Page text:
Broody: wishing or inclined to incubate eggs.
Our Barred Plymouth Rock “Brock Lesnar”
Exactly one year ago we became the parents to four beautiful hens. With our never-ending goal to keep expanding our homestead, we felt it was the next natural step to take.
As first time chicken owners we had a plethora of concerns that we thought we’d might come across, like is it legal to have chickens in our area, how loud will they be and what about the neighbors!? Never did the term broody cross our minds, especially when selecting the breed of chicken as we were researching them. Low and behold a few months ago we noticed Maude, our Black Australorp, acting a bit ornery – like a teenage girl on steroids. As daunting as the task of handling a teenager is, we did what any parents would do, we poked her with a stick. Now i know that doesn’t seem like the best mode of operation, but from reading other forums we discovered that some owners had snapped their hens out of their motherly instinct by prodding them out of the coop. We followed suit and with a little luck disaster was averted! But like any strong-willed teenager she was back on that broody saddle no more than a few weeks later.
On our second go around with all things broody, we decided to take a step back from the picture and see if we could do something other than beating our problem with a stick. So this main hen decided to take some action. Enter, Amazon.com. I swear this isn’t a promotion for Amazon but you really can buy anything on that website. So with their expedited service, just a few days later Maude was sitting on 10 fertilized eggs. I know what your thinking, fertilized eggs? Amazon? Who, what, where, when, why?! Because of the sheer convenience, with work, farming, and all the other needs pressed into a 24-hour day, convenience reigns king.
10 fertilized eggs, with no promise that they’re female, throws a few wrenches into the works, about 10 wrenches to be exact if they turn out to be all male. Living on our small urban homestead we cannot afford the luxury of 10 cocks crowing in the morning! Jokes aside we put the 10 fertilized eggs in the coop and watched as Maude followed her natural instincts.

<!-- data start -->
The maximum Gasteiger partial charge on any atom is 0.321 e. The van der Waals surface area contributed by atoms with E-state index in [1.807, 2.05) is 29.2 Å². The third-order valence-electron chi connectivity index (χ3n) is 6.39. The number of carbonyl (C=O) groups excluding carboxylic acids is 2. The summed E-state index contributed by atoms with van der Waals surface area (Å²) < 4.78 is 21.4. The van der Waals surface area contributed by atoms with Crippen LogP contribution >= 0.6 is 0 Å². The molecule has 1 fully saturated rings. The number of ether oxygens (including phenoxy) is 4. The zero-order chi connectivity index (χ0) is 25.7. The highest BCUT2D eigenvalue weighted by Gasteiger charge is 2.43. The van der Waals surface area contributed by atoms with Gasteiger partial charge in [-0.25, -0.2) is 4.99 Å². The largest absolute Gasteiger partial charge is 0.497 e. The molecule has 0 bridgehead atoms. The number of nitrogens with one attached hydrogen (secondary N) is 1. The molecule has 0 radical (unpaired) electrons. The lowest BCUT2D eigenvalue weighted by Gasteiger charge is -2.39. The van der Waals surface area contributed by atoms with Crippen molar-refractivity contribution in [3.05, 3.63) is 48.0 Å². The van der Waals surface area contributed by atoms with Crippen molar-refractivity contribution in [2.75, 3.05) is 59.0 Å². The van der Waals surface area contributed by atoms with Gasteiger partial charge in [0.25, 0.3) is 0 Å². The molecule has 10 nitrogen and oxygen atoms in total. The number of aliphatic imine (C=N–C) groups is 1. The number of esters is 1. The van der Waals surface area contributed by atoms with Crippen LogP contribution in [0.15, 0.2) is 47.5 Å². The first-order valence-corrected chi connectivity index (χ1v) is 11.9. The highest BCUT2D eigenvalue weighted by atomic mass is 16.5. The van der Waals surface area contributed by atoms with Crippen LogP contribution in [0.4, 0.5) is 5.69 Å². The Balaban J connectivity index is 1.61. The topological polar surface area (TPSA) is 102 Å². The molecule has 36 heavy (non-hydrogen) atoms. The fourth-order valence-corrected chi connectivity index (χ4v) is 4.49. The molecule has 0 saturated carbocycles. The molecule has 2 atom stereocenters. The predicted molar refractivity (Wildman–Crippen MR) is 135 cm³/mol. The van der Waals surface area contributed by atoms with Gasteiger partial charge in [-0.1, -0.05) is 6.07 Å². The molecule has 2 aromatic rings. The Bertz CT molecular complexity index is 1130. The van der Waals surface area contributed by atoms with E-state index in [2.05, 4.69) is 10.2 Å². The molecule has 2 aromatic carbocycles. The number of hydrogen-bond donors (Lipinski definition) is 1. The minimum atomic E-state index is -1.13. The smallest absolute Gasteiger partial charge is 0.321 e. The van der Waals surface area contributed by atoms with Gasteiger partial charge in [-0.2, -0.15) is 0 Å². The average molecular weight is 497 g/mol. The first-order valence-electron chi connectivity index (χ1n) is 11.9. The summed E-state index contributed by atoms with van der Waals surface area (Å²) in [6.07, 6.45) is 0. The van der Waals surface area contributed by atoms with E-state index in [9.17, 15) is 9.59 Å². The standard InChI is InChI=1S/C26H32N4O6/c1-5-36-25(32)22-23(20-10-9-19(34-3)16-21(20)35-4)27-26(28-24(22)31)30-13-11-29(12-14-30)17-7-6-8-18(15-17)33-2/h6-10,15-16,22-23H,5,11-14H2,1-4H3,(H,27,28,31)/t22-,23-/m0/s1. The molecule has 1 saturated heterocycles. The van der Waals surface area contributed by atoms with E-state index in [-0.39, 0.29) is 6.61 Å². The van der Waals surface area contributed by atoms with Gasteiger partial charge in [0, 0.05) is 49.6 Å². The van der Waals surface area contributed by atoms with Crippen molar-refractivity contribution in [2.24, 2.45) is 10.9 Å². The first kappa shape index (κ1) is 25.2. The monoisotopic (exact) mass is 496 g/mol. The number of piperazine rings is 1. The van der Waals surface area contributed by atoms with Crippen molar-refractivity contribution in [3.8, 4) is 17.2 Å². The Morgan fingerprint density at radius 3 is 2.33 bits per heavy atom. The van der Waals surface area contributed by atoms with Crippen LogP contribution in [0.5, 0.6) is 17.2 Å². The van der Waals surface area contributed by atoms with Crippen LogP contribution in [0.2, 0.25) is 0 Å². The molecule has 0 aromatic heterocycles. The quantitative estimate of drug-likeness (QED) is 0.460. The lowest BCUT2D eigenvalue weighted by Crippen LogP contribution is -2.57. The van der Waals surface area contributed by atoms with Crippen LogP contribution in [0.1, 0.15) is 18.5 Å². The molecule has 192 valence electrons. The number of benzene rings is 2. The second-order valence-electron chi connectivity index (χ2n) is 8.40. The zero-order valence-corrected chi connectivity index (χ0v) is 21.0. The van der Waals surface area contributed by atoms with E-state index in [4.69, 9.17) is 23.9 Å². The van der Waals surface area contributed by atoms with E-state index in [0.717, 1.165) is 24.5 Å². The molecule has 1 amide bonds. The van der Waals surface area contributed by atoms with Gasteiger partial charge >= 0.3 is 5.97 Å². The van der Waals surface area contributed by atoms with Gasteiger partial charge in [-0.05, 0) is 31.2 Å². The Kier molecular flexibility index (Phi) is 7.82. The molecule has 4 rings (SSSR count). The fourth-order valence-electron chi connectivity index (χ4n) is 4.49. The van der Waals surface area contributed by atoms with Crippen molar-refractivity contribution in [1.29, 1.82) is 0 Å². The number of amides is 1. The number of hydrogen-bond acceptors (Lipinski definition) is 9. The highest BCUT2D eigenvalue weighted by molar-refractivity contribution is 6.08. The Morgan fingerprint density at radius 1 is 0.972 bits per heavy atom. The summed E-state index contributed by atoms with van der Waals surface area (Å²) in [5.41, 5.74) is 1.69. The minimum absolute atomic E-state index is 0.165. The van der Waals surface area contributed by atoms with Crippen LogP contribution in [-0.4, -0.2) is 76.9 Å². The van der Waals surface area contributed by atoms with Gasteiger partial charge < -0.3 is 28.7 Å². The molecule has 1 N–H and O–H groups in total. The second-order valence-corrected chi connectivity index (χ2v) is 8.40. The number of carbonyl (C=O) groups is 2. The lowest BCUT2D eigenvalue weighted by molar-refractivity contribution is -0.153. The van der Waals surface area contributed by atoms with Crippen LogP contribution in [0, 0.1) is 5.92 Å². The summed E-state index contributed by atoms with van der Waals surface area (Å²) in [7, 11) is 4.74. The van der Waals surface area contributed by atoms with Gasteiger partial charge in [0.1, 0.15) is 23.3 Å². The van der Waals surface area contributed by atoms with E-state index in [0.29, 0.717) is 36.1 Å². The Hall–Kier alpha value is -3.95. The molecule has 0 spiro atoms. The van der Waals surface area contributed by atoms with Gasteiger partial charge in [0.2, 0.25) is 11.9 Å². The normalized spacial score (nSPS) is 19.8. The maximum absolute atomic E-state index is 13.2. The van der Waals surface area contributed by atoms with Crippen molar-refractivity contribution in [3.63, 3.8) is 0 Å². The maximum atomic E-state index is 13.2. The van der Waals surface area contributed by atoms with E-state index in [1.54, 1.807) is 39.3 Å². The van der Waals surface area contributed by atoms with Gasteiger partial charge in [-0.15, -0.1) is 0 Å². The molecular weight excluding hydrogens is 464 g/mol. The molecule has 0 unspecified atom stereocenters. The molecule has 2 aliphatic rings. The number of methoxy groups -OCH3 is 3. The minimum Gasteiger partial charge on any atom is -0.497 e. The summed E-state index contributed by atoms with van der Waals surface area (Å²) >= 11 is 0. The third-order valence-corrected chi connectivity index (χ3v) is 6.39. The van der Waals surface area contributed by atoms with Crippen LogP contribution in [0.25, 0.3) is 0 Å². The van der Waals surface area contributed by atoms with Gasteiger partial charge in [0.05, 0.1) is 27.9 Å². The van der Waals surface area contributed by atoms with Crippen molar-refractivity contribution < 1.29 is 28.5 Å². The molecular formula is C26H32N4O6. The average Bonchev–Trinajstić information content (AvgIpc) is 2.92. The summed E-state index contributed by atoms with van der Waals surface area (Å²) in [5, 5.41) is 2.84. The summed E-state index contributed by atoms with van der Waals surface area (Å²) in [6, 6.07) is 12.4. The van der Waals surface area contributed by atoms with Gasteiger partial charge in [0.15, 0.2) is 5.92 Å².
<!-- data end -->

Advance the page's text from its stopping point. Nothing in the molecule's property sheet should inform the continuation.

Three precarious weeks later, signs of new life began chirping from the coop! In the melee that is the birthing process, we were blessed with 3 healthy chicks. Maude was 3 for 10, in baseball that’s a great day at the plate, and more importantly less wrenches on mine! In all we had 4 duds that didn’t break through the shell and 3 casualties of this ole thing called life. So now we wait, hope, that these 3 are females but more importantly it was just nice to see Maude not thrown into some cage and forced out of her broodiness.
Looking back on our broody experience we’ve come to see, (reluctantly), that Amazon is awesome! In all seriousness though it’s amazing what you can learn in 21 days. By following Maude on her first experience into motherhood, I’ve gained some confidence in my own life, realizing that we all have the natural instincts to get by, no matter what life throws at you (especially with Amazon in your corner!). Without any experience, she knew exactly what to do from the get-go, from teaching them to eat to jumping into the coop. Going forward we’ll play it by ear on whether we’ll order some more fertilized eggs or go back to the ole poking method. Like Maude, we’ll take it in stride.
Maude and her Three babies.
Coop, The Happy Chicken. “6 Easy Ways to Break a Broody Hen.” The Happy Chicken Coop. N.p., 14 June 2016. Web. 06 July 2017.